The Liberty Movement in Bulgaria

Photo: Wikimedia Commons
Photo: Wikimedia Commons
Photo: Wikimedia Commons

It has already been 25 years since Bulgaria started its unsteady transition to a market economy after a long period of Communist rule. However, our society is yet to experience the true benefits of liberal democracy, as well as arguably – capitalism itself. Widespread corruption and halfhearted reforms in key sectors have been the rule, rather than the exception, in the work of many of our democratic governments to date.

Last year (2013) was one of protest. Everything started with a social upheaval against rising electricity prices, which lead to the fall of the CEDB government in the beginning of the year. The preliminary elections resulted in more even instability, ensued by the socialist-led government of Plamen Oresharski. Controversial appointments, widespread rent seeking practices and corruption schemes led to a new wave of mass protests, that included the occupation of the Sofia University by its own students – a form of protest not seen since the early 90s. Shortly afterwards, the results of the MEP election in the summer of 2014 saw ruling coalition fall apart.

The political instability in the last 2 years has shown that the Bulgarian civil society has finally started to take note of the negative role that the current political establishment has had during the transition period. However, at the end of the day the fight between political parties at the October 5th parliamentary elections will still leave some people hopeless and without any decent alternative to choose from.

Currently there are many people in Bulgaria who are dissatisfied with the political agenda or just have not found any political party which shares their views. Among those people there are some who started taking tangible action with the aim of changing Bulgaria into a freer and more prosperous country. In May 2012 this lead to the beginning of a country-wide student liberty movement.

As is often the case with such movements, the entire process was initiated by the efforts of a small group of young dedicated students, most of which had received their first real working experience at the Institute for Market Economics (IME) in Bulgaria. The first step was taken when European Students for Liberty (ESFL) executive board member Stoyan Panchev together with several university students started a club in the University of National and World Economy (UNWE Libertarian Student Club) in Sofia. Their first public event barely got any attention from the rest of the UNWE students. Two years later there are student clubs all over Bulgaria – in Sofia, Plovdiv, Varna, Blagoevgrad, Gabrovo and soon – Ruse. The number of their members grows constantly to the point where some Sofia-based events have managed to attract more than 100 attendants from all over the country.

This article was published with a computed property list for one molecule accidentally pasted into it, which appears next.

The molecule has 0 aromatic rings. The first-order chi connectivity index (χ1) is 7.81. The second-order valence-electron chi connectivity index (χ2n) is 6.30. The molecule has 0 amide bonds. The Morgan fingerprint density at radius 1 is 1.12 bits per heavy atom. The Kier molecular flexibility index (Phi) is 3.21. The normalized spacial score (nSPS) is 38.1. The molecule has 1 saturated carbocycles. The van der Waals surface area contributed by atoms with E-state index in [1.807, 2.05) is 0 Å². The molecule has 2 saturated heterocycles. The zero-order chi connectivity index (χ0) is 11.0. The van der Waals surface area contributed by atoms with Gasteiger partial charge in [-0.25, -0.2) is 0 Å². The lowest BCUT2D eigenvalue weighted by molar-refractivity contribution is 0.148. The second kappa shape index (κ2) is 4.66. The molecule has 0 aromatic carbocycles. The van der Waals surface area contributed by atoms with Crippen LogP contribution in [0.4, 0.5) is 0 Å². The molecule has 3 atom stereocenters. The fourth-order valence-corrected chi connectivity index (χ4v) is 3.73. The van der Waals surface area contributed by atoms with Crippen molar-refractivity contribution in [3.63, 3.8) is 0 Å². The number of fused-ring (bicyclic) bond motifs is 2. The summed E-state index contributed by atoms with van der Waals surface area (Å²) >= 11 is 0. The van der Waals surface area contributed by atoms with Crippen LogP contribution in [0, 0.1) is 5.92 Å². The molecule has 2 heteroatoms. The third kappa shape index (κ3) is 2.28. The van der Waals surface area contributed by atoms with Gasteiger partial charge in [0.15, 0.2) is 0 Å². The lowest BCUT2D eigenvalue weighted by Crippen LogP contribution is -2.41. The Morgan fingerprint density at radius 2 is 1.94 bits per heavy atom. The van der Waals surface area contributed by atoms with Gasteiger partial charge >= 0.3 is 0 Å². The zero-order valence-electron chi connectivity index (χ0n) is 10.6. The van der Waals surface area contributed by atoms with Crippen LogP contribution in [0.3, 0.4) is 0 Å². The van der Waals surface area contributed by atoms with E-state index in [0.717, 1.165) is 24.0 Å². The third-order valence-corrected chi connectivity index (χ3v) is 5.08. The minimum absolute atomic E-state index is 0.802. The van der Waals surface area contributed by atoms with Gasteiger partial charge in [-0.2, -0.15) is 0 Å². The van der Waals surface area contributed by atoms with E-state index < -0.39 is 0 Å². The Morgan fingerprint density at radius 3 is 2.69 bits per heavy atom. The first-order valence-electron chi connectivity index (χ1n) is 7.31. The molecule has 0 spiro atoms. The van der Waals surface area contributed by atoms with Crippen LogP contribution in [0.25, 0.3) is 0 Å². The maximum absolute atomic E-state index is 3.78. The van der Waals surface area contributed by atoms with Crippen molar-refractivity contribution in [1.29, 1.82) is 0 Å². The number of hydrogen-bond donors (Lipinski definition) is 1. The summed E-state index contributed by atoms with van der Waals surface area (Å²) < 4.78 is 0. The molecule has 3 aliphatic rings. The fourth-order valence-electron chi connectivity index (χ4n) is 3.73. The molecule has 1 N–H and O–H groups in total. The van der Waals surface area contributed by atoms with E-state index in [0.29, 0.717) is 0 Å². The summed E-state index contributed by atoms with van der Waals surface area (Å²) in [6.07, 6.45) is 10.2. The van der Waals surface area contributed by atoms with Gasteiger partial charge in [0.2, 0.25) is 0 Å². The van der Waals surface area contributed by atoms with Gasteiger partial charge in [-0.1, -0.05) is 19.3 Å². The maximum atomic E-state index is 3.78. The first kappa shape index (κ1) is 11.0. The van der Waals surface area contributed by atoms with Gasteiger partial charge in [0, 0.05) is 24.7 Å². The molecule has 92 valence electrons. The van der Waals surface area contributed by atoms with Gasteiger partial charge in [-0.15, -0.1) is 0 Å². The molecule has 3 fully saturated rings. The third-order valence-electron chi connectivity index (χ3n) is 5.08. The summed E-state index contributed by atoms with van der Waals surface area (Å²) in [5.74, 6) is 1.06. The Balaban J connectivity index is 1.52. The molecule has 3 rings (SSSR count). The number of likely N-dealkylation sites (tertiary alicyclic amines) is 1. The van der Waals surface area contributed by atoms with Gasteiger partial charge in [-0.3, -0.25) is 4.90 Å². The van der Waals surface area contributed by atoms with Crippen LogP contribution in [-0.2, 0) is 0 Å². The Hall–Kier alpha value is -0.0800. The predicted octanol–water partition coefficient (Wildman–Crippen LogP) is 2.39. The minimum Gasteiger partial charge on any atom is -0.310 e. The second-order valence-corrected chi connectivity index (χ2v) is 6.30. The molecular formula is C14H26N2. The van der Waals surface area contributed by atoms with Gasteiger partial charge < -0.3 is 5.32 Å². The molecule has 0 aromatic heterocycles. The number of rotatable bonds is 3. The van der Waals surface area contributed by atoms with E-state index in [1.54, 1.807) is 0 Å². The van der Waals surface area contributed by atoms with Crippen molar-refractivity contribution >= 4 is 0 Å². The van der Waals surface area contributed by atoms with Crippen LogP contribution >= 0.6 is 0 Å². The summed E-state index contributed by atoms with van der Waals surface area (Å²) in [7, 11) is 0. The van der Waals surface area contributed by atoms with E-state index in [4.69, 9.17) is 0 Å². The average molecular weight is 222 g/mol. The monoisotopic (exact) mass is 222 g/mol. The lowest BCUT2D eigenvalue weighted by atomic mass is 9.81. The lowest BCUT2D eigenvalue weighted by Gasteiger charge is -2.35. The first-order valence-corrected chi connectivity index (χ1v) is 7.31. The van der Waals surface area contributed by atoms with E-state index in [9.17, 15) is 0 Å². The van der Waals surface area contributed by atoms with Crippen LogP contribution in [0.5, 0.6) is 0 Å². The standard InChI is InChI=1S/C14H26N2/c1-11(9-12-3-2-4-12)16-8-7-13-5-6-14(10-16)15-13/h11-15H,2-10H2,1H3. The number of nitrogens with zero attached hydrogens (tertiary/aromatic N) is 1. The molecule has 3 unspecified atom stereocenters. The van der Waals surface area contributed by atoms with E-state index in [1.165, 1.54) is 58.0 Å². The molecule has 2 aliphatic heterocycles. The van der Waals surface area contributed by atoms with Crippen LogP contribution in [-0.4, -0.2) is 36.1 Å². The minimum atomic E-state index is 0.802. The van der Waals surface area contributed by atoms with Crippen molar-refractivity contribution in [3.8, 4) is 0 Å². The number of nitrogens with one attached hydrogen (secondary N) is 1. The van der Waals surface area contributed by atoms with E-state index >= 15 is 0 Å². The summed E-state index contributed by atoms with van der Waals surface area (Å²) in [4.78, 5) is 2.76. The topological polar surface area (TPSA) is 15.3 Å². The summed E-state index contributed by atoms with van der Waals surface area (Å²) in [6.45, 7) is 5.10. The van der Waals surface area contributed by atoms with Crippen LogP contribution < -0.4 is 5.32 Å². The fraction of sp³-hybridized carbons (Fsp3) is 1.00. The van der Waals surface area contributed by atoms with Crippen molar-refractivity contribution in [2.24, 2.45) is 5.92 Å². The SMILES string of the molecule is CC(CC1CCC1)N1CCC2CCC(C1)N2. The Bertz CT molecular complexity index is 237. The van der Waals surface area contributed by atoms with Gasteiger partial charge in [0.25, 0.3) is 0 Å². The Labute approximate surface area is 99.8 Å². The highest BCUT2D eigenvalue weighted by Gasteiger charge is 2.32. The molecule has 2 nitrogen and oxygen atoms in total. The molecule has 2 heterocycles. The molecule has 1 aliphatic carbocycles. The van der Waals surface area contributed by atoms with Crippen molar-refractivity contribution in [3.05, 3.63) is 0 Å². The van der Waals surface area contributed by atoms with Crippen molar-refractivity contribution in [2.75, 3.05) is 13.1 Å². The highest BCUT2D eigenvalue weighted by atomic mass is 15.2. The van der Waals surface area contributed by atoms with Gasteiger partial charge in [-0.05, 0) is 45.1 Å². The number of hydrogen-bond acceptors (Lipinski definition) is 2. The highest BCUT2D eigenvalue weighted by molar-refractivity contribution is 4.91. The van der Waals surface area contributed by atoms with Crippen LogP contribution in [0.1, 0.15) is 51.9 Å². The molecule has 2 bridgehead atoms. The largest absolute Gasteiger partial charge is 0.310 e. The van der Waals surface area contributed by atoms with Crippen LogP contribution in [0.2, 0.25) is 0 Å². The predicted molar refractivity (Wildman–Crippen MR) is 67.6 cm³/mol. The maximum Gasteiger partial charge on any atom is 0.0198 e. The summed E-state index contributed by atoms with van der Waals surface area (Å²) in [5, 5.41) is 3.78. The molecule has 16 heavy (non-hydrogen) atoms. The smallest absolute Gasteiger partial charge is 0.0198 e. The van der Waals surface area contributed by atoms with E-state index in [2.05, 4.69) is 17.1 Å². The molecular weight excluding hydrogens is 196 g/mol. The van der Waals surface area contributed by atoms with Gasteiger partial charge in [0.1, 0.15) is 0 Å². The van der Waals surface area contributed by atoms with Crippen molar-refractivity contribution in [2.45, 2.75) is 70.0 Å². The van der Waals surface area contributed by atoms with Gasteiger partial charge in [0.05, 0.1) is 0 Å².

The main activity of the clubs is to introduce students to the ideas of liberty and to clarify how the free market economy should work, as well as to provide information about student seminars, internship and training opportunities for young people. The clubs’ overall goal is to help students with anything they need to accomplish the ideas they have.

Since April 2014 there is also an opportunity for obtaining membership of the Bulgarian Libertarian Society (BLS), a new organization that de-facto unifies all the students clubs. Membership is available not only for students but for anyone who wants to support the organization and devote personal time and resources to the proliferation of liberty. BLS is a voluntary organization defending the principles of free market economy and the human right of free choice. This year the first executive board of BLS was formed.

BLS organizes conferences, debates and lectures in and outside universities, as well as informal meetings. These are usually carried out in cooperation with ESFL, the Friedrich Naumann Foundation for Freedom (FNF) and the IME. When students come up with an idea about an event or a campaign, the BLS tries to help them with all its resources and established connections. The organization also supports different campaigns focusing on particular topics. For instance, the campaign Liberty420 promotes the widely discussed drug legalization. Another BLS-supported campaign targets the long overdue liberalization of the Bulgarian educational system. Through the problems adverted by each campaign people are introduced also to the other aspects of classical liberal philosophy. In October 2014 the BLS will be the host of the second annual ESFL Regional Conference in Sofia.

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